Wednesday, September 20, 2006

Metapolitics Go-meme

How should politics be conducted? I've marked in my positions on the 7-point scales below. To participate yourself, simply copy this entire post (including links), and mark your choices accordingly before posting it to your own blog.

a) Liberalism   X - - - - - -   Radicalism (1/7)
Do the ends justify the means? Procedural liberals insist on the primacy of fair play and democratic process. Radicals care less about method, and more about getting the desired result.

b) Rationalism   X - - - - - -   Subjectivism (1/7)
Is there ever a "right answer" to political questions? Rationalists think that reasoned debate could, ideally, lead to consensus about the common good. Subjectivists see politics as a mere contest of wills, all rhetoric and power plays, where the goal is simply to have your individual preferences win through.

c) Direct   - - - X - - -   Representative Democracy (4/7)
Should power rest more with citizens or elected representatives?

d) Aggregation   - - - - - X -   Deliberation (6/7)
Should political decisions be reached by simply aggregating individuals' prior preferences, or by submitting reasons for deliberation and critical scrutiny?

e) Federalist   - - X - - - -   Globalist (3/7)
What's the most appropriate level for political decisions? Federalists favour local-level decision-making (which may vary across localities), in contrast to Globalists.

f) Libertarian   - X - - - - -   Authoritarian (2/7)
How much discretionary power should be allowed in politics? Libertarians favour greater (e.g. constitutional) constraints on the exercise of political power. Authoritarians (may include populists and paternalists) are the opposite.

g) Economic Left   - - X - - - -   Right (3/7)
How favourably do you view redistributive taxation and other typically "Left-wing" economic policies?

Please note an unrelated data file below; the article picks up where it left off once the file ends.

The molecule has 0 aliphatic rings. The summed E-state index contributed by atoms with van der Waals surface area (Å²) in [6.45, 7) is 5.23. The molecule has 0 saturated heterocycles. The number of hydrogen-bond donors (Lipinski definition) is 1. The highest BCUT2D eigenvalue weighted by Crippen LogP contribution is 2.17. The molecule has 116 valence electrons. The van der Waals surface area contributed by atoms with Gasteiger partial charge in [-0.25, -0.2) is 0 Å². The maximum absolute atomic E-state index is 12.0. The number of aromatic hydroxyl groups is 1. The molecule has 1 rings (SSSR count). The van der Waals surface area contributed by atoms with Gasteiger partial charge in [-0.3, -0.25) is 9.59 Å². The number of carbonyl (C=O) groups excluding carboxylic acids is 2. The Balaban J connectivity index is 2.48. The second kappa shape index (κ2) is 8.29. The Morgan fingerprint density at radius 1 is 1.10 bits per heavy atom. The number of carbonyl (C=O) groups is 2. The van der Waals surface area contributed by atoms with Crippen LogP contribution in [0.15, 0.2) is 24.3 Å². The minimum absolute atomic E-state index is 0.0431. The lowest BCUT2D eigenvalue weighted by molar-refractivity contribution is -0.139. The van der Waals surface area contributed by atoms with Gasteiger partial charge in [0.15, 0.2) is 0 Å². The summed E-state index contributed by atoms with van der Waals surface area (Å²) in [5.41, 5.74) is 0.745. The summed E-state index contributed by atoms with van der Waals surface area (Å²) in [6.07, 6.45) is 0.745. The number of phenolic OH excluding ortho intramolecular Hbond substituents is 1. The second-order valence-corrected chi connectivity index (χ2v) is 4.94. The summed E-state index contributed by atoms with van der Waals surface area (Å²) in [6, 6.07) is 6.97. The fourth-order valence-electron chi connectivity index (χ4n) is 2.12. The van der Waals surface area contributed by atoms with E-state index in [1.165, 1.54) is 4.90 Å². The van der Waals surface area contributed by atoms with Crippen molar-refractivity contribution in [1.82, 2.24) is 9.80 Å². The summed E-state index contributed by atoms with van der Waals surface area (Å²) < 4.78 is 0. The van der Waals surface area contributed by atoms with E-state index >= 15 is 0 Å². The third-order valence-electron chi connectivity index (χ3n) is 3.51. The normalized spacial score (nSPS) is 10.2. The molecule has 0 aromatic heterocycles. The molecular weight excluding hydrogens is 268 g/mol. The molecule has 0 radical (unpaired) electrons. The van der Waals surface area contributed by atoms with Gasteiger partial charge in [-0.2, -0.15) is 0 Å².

Track List:
1. Philosophy, et cetera
2. [Add link to your blog here]

5 comments:

  1. Your last one is intriguing. Could this be the first visible sign of the ageing process?

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  2. Heh, it may be more that I'm unsure how to classify my views on the left-right spectrum. But free market + Unconditional Basic Income is a combination I've been advocating for a while. (So, to clarify: I'm all in favour of redistribution via UBI. It's other forms of leftish regulation, or redistribution done badly, that I'm suspicious of.)

    P.S. I'm glad you picked up on the meme -- I'm not sure how many NZers still read my blog these days!

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  3. I think in terms of authoritarianism - there is a question of whether the power given to the governemnt is "power over people" or "power to do what they want"
    I support the first but not the second.

    Ie having lots of systems and checks and balances - but in the end great freedom to take action as required.
    ----
    regarding e) there is a question of how you weight different policies - surely we can consider global warming war etc are best decided at a global level and some customs might be better at a local level - but how does one weight them? the former arevastly mroe important but less numerous.

    and b) I think there in a sense is no right "question" but if you had a question and appropriate assumptions then there WILL be an answer and we should find it.
    And that you could construct a "best/agreed question" which is I would say somthing like "utilitarianism" for example.
    sorry if Im hard to follow here.

    finally a) as a concequntialist I think that ends do justify means BUT I think the classic radical actions (like blowing up an abortion clinic) are prone to have massive side effects --- and anyway it is better to focus on the long term strategy which is probably best done via the system.

    clarification??

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  4. I didn't think to mention this before, but isn't it actually procedurally conservative to care more about procedures for the sake of stability? It's procedural liberals who are willing to abandon procedural tradition as a means to an end. I think you're a procedural conservative.

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  5. Ha, interesting suggestion! I thought "procedural liberal" was the standard term for the position I described here, but perhaps it is a little misleading in light of other uses of the term 'liberal'. (Though I should add that I am happy to abandon procedural tradition in order to replace it with better procedures, say more deliberative democracy, etc. What I see as crucial here is not holding on to tradition per se, but rather the privileging of procedural concerns over first-order ends.)

    Genius - yeah, it takes some simplification to squeeze one's views into these little scales (which - as in the authoritarianism case - may measure more than one thing); just pick whatever seems roughly best to you. Re: (a), of course I'm a consequentialist too, but not of the naive/direct sort, which is what this question is about.

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